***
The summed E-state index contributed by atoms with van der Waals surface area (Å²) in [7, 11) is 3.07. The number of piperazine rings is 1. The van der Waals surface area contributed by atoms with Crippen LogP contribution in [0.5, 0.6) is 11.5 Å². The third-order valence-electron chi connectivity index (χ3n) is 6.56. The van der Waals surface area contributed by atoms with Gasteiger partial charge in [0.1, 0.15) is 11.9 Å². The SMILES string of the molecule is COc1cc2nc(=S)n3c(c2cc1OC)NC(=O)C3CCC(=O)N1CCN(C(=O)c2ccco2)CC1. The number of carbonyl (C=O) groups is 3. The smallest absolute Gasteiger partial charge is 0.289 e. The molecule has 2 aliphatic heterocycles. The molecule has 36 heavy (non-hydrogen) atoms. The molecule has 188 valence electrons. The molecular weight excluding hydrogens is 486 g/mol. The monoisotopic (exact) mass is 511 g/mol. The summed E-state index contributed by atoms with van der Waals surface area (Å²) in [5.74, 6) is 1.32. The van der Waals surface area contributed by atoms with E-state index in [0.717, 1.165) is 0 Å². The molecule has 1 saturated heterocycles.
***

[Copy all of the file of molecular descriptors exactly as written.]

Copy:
The summed E-state index contributed by atoms with van der Waals surface area (Å²) in [7, 11) is 3.07. The number of piperazine rings is 1. The van der Waals surface area contributed by atoms with Crippen LogP contribution in [0.5, 0.6) is 11.5 Å². The third-order valence-electron chi connectivity index (χ3n) is 6.56. The van der Waals surface area contributed by atoms with Gasteiger partial charge in [0.1, 0.15) is 11.9 Å². The SMILES string of the molecule is COc1cc2nc(=S)n3c(c2cc1OC)NC(=O)C3CCC(=O)N1CCN(C(=O)c2ccco2)CC1. The number of carbonyl (C=O) groups is 3. The smallest absolute Gasteiger partial charge is 0.289 e. The molecule has 2 aliphatic heterocycles. The molecule has 36 heavy (non-hydrogen) atoms. The molecule has 188 valence electrons. The molecular weight excluding hydrogens is 486 g/mol. The monoisotopic (exact) mass is 511 g/mol. The summed E-state index contributed by atoms with van der Waals surface area (Å²) in [5.74, 6) is 1.32. The van der Waals surface area contributed by atoms with E-state index in [0.717, 1.165) is 0 Å². The molecule has 1 saturated heterocycles.